How long did it take you to write it?
 I started researching in 2000,  
                                    the book in 2003, published it in 2004.
                                    is the publisher of your book? 
Davus Publishing of Simcoe, Ontario  and Buffalo, N.Y.
 Where is it on sale?
 It is on sale at bookstores in Canada,
the Chapters chain.
                                    So far only independent bookstores in the States  
carry it. The novel is being considered for publication in Great  
 Tell us about your other books/work. 
Several books took
                                    years to research; for example I wrote about the first Canadian novelist, John  Richardson,
                                    one of the most colorful and talented men, about the  
 forgotten McKee Rankin and his roles as actor, manager, playwright,   director, and teacher of actors to forge the American theater of the latter
                                    half of the nineteenth century, about the invention of the  automobile in the
                                    1820s and its suppression by governments till the  1890s, about one of the great
                                    abstract artists of the twentieth   century and about a great museum curator
                                    and explicator of modern 
art.   My
                                    historical novel Chocolate for the Poor concerns a man on trial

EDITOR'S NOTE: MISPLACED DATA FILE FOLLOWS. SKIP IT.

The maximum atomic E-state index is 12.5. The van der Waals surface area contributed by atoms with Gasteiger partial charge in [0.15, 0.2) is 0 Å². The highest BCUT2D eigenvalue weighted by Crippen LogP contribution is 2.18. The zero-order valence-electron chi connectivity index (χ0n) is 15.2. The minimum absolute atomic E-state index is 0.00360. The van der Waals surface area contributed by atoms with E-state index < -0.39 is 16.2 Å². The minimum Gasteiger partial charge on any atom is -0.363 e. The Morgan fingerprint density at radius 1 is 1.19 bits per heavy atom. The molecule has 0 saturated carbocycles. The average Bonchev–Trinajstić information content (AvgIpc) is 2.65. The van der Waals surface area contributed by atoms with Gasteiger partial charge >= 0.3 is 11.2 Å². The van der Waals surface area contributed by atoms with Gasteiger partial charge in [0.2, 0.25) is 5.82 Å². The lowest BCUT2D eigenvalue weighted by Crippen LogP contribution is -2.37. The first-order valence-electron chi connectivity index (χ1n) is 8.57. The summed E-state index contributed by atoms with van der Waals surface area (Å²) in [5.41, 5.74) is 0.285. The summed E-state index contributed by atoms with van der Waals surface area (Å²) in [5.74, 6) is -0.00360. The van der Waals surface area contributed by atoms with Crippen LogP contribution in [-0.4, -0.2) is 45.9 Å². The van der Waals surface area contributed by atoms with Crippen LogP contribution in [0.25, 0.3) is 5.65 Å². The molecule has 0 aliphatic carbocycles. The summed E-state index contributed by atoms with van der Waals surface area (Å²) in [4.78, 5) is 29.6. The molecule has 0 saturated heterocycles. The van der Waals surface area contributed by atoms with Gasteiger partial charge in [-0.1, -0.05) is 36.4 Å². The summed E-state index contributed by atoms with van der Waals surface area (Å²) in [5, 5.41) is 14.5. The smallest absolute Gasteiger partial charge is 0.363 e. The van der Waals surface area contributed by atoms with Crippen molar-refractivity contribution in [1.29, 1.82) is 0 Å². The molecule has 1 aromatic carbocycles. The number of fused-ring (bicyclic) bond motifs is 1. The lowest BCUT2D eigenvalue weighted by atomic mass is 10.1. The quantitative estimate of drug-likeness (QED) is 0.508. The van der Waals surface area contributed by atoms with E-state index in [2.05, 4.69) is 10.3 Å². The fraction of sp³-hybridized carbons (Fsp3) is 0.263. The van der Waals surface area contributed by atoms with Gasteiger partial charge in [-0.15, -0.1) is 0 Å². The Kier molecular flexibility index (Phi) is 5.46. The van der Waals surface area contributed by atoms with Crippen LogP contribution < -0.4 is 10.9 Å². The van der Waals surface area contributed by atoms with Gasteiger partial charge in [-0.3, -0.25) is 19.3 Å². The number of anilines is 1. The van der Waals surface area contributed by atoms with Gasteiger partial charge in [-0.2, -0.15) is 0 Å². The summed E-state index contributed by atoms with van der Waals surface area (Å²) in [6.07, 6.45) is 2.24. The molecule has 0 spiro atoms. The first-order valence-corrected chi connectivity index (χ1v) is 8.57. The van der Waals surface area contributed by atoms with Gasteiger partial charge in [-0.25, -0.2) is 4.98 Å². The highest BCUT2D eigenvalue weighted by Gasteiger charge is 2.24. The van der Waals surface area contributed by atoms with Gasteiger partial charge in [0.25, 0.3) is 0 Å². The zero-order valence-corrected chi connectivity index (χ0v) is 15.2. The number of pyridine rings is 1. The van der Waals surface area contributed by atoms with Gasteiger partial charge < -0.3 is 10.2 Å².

for   raping his daughter in Massachusetts
                                    in 1805. My detective novel the  
 Jenny uses the biggest
                                    theft of postage stamps in U.S. history
                                    as  subject. Through Paphlagonia with a Donkey is a journal of my trip  through the mountainous wilds by the Black Sea in Turkey.
                                    Beasley's Guide to Library Research shows researchers and students how to unlock  the
                                    secrets of big libraries (It was a best seller as How to Use a   Research
                                    Library when published by Oxford University Press). That  Other God is about a
                                    mystic poet, a bohemian painter, an Austrian  bureaucrat, and a Turkish dervish
                                    trying to bring humanity to the  realization of the god of humanity, rather than
                                    of the state and   religion. And so on.
What are the major challenges that you have faced in your
 Finding a big publisher who could promote my works.
Has the Internet helped you in your writing career? Recently it has 
 helped somewhat.
For instance,
                                    when researching for Sarah's Journey I was able to  
find material on the Hunters' Lodges—which would have taken longer to  
find in library sources.
                                    do you advise new writers to do?
 Keep writing regardless of  discouragement—that is if you really like doing it. Most of the great  works took many years to gain recognition—the famous example is 
Melville's Moby Dick which sold only about 300 copies in his life  time.

Thank you!